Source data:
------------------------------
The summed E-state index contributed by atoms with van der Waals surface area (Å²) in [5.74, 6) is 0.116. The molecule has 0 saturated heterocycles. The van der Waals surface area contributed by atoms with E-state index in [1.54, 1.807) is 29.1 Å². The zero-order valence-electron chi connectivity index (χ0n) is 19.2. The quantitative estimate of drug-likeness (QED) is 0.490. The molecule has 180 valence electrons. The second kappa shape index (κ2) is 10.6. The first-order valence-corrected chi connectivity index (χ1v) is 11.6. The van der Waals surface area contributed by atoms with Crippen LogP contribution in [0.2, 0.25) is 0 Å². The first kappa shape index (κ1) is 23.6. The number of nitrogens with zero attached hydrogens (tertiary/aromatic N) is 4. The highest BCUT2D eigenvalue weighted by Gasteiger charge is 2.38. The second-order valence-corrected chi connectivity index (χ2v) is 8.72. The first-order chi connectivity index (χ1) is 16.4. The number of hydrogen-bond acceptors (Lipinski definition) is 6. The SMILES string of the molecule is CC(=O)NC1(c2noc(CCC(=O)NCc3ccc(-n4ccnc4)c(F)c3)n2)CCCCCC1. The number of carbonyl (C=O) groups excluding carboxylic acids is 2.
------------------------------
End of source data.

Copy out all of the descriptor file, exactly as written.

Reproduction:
The summed E-state index contributed by atoms with van der Waals surface area (Å²) in [5.74, 6) is 0.116. The molecule has 0 saturated heterocycles. The van der Waals surface area contributed by atoms with E-state index in [1.54, 1.807) is 29.1 Å². The zero-order valence-electron chi connectivity index (χ0n) is 19.2. The quantitative estimate of drug-likeness (QED) is 0.490. The molecule has 180 valence electrons. The second kappa shape index (κ2) is 10.6. The first-order valence-corrected chi connectivity index (χ1v) is 11.6. The van der Waals surface area contributed by atoms with Crippen LogP contribution in [0.2, 0.25) is 0 Å². The first kappa shape index (κ1) is 23.6. The number of nitrogens with zero attached hydrogens (tertiary/aromatic N) is 4. The highest BCUT2D eigenvalue weighted by Gasteiger charge is 2.38. The second-order valence-corrected chi connectivity index (χ2v) is 8.72. The first-order chi connectivity index (χ1) is 16.4. The number of hydrogen-bond acceptors (Lipinski definition) is 6. The SMILES string of the molecule is CC(=O)NC1(c2noc(CCC(=O)NCc3ccc(-n4ccnc4)c(F)c3)n2)CCCCCC1. The number of carbonyl (C=O) groups excluding carboxylic acids is 2.